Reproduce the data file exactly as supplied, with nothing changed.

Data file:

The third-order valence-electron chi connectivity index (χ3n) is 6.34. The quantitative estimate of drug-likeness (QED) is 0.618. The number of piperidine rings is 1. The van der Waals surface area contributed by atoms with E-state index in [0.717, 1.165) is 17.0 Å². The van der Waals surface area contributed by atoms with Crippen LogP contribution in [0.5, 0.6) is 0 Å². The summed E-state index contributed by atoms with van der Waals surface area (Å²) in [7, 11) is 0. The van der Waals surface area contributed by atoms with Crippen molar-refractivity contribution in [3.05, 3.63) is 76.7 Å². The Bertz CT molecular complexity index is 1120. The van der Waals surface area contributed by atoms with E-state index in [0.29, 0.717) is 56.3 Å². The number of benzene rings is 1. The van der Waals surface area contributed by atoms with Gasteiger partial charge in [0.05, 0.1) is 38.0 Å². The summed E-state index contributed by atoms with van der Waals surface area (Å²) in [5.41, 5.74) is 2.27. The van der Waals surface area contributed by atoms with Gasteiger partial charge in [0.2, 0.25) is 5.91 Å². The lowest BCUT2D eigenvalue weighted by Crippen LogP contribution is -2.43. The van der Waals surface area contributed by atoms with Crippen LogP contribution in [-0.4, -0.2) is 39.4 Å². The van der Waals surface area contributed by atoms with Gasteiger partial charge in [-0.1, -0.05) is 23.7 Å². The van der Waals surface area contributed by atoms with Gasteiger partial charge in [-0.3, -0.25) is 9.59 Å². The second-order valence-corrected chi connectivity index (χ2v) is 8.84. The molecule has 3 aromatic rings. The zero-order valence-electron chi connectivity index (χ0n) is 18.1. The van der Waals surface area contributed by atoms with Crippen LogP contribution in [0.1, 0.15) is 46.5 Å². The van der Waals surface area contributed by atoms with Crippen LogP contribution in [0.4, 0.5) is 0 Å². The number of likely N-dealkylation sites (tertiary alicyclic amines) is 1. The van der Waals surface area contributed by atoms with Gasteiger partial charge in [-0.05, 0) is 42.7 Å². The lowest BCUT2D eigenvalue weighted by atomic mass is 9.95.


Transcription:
The third-order valence-electron chi connectivity index (χ3n) is 6.34. The quantitative estimate of drug-likeness (QED) is 0.618. The number of piperidine rings is 1. The van der Waals surface area contributed by atoms with E-state index in [0.717, 1.165) is 17.0 Å². The van der Waals surface area contributed by atoms with Crippen LogP contribution in [0.5, 0.6) is 0 Å². The summed E-state index contributed by atoms with van der Waals surface area (Å²) in [7, 11) is 0. The van der Waals surface area contributed by atoms with Crippen molar-refractivity contribution in [3.05, 3.63) is 76.7 Å². The Bertz CT molecular complexity index is 1120. The van der Waals surface area contributed by atoms with E-state index in [0.29, 0.717) is 56.3 Å². The number of benzene rings is 1. The van der Waals surface area contributed by atoms with Gasteiger partial charge in [0.05, 0.1) is 38.0 Å². The summed E-state index contributed by atoms with van der Waals surface area (Å²) in [5.41, 5.74) is 2.27. The van der Waals surface area contributed by atoms with Gasteiger partial charge in [0.2, 0.25) is 5.91 Å². The lowest BCUT2D eigenvalue weighted by Crippen LogP contribution is -2.43. The van der Waals surface area contributed by atoms with Crippen LogP contribution in [-0.4, -0.2) is 39.4 Å². The van der Waals surface area contributed by atoms with Gasteiger partial charge in [-0.1, -0.05) is 23.7 Å². The van der Waals surface area contributed by atoms with Gasteiger partial charge in [-0.3, -0.25) is 9.59 Å². The second-order valence-corrected chi connectivity index (χ2v) is 8.84. The molecule has 3 aromatic rings. The zero-order valence-electron chi connectivity index (χ0n) is 18.1. The van der Waals surface area contributed by atoms with Crippen LogP contribution in [0.1, 0.15) is 46.5 Å². The van der Waals surface area contributed by atoms with Crippen LogP contribution in [0.4, 0.5) is 0 Å². The number of likely N-dealkylation sites (tertiary alicyclic amines) is 1. The van der Waals surface area contributed by atoms with Gasteiger partial charge in [-0.05, 0) is 42.7 Å². The lowest BCUT2D eigenvalue weighted by atomic mass is 9.95.